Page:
It took more than a century, but in their disparate ways the immigrant British and French eventually overwhelmed the original inhabitants. The British killed untold numbers of Natives through war and disease; the French subsumed the Native people and their culture through marriage. Those few Natives who remained were legally marginalized by the new order.

Each new wave of foreigners to our shores renewed our mistrust and fear. In the 1840s, Germans moved into the Midwest, then a decade later nearly one million mostly Catholic Irish fled famine in their homeland for the Eastern United States. In reaction to this influx, nativist Americans formed the Know-Nothing Party. They strove to legislate immigration restrictions, delay citizenship, and exclude foreigners from voting or public office.

Over the years, the German and Irish immigrants learned English, married Americans, and melted into American culture, adding pretzels and St. Patrick’s Day to the mix.

Meanwhile, since the early 1700s, the economic success of plantations in the New World had been earned through the forced labor of Native and African slaves in every part of the American colonies. As the country argued about slavery, the Know-Nothings fell apart. Anti-slavery members joined the Republicans and Southern members joined the pro-slavery Democratic Party.

In Maine, the small African American population had been easy to contain. In the tradition of ethnic minorities all over the U.S., most area African Americans settled near one another, in the farming community that stretched from East Brunswick into North Bath. By the 1840s, Brunswick whites distanced themselves from their black neighbors by segregating school attendance: whites in the summer and winter, blacks in the spring and fall.

After the Civil War, as industrialization replaced farming in the American economy, newly freed African Americans in the South made the most of their new citizenship. Some ran for public office, others migrated north to work in factories or for the railroads. Here in Maine, several African American families followed those jobs, migrating to other states. Some who remained changed their ethnic identities from black to white as intermarriage lightened the skin of each successive generation.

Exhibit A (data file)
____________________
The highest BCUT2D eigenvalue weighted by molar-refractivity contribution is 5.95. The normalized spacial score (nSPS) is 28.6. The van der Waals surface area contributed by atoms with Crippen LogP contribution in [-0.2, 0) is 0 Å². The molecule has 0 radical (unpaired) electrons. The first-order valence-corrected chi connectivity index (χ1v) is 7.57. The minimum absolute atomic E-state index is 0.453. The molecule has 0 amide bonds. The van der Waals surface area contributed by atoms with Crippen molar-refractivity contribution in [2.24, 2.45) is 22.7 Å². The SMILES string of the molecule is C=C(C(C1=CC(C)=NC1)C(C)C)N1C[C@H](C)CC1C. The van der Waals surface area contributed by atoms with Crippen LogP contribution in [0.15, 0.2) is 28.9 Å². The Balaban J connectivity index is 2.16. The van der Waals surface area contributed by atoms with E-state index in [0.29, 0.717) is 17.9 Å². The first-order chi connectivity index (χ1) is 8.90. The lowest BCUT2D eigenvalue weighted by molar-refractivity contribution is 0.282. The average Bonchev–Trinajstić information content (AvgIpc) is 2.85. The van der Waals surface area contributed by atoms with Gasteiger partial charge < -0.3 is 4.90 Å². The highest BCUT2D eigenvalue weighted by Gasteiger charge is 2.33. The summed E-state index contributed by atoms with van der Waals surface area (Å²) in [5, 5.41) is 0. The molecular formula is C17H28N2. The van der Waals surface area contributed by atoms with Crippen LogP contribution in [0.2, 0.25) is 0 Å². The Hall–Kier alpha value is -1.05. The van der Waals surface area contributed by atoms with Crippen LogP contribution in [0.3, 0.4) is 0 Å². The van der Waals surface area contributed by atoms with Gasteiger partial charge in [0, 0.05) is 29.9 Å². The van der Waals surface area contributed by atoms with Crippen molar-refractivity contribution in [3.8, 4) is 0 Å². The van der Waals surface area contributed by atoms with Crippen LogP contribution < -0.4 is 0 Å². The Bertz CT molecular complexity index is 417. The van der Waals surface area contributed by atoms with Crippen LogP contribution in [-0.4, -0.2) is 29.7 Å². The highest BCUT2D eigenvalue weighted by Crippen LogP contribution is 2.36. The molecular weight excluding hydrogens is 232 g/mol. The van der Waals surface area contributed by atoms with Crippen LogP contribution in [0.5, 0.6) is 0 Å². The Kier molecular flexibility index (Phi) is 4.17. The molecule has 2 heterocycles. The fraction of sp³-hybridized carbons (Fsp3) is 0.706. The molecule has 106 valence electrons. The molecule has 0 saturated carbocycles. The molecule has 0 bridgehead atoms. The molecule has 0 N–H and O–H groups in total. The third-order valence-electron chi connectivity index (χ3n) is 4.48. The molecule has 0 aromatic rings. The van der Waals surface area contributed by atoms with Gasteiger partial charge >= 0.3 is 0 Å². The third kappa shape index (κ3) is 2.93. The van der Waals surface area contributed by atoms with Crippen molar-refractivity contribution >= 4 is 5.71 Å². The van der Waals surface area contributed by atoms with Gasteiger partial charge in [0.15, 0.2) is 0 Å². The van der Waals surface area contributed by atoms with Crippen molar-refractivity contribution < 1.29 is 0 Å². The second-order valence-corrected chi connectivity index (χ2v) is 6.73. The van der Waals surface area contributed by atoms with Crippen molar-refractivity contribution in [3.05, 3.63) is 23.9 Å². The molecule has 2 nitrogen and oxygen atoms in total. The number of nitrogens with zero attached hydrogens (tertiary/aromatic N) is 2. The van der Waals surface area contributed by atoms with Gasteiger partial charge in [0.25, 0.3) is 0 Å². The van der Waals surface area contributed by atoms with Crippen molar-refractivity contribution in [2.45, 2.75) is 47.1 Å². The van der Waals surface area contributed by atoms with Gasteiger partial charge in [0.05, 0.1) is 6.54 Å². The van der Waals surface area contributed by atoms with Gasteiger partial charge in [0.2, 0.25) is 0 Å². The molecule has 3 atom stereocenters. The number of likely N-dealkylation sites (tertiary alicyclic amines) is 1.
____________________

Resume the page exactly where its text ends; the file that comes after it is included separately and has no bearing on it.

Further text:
Immigrants from Portugal, China, and myriad other countries continued to arrive, bringing with them new languages, customs, and complexions. Enough was enough. In 1882 the American government passed the Chinese Exclusion Act to limit immigration. Then the 1903 Immigration Act legislated deportation of non-citizens from government-run facilities such as asylums and poor farms, leaving behind newly “orphaned” American-born children to be raised by “real” Americans.

From the middle of the nineteenth century, well into the twentieth, more than 900,000 French Canadians abandoned failing Quebec farms for Northeast factories. Some of the families clung to their culture and language, planning to return to Quebec when their finances improved. Others learned English, became citizens, and married into earlier Maine families. The French culture eroded partly from these marriages and partly when English-speaking factory bosses forbade workers from speaking French in the mill.

Then, in the 1920s, nativist Protestant whites in Maine joined the Ku Klux Klan. They held talks, picnics, and marched in parades to promote anti-Catholic, anti-African American, and anti-foreigner views. Their overt intimidation was brief, but the attitudes linger still.

Of course, as a white woman whose family has been here since the Mayflower, none of this really concerns me.

Does it?

Except, my own Native ancestors were subsumed by my French forefathers in Canada or killed by my British line in Maine. And one of my earliest Brunswick ancestors owned a slave. When her Portuguese mother was deported, my maternal grandmother was “orphaned”  and then raised by “real” Americans who, only a generation or two earlier, had fled famine in Ireland. In the 1800s, my mother’s Baptist ancestors on her father’s side marginalized Brunswick’s African American community, then broadened their prejudices to Mom’s Catholic family members, French, Portuguese, and Irish alike.

The cycle continues today here in Maine, with mistrust and fear of blacks from Somalia, Muslims from Africa or the Middle East, and Hispanics from beyond our southern border. Once again, some of my fellow citizens propose exclusion, as well as denial of rights and citizenship.

These latest immigrants, though, are from Africa, the Middle East, or Mexico and Central America so, really, none of this concerns me.

Except the weave of my DNA still holds African, Middle Eastern, and Spanish threads. I am the product of generations of migration, war, conquest, love and hate. I cannot deny others the opportunity to be here, now.

“The more they come, the worse it is?” I say, “the more, the merrier.”

~Barbara A. Desmarais, Nov.12, 2016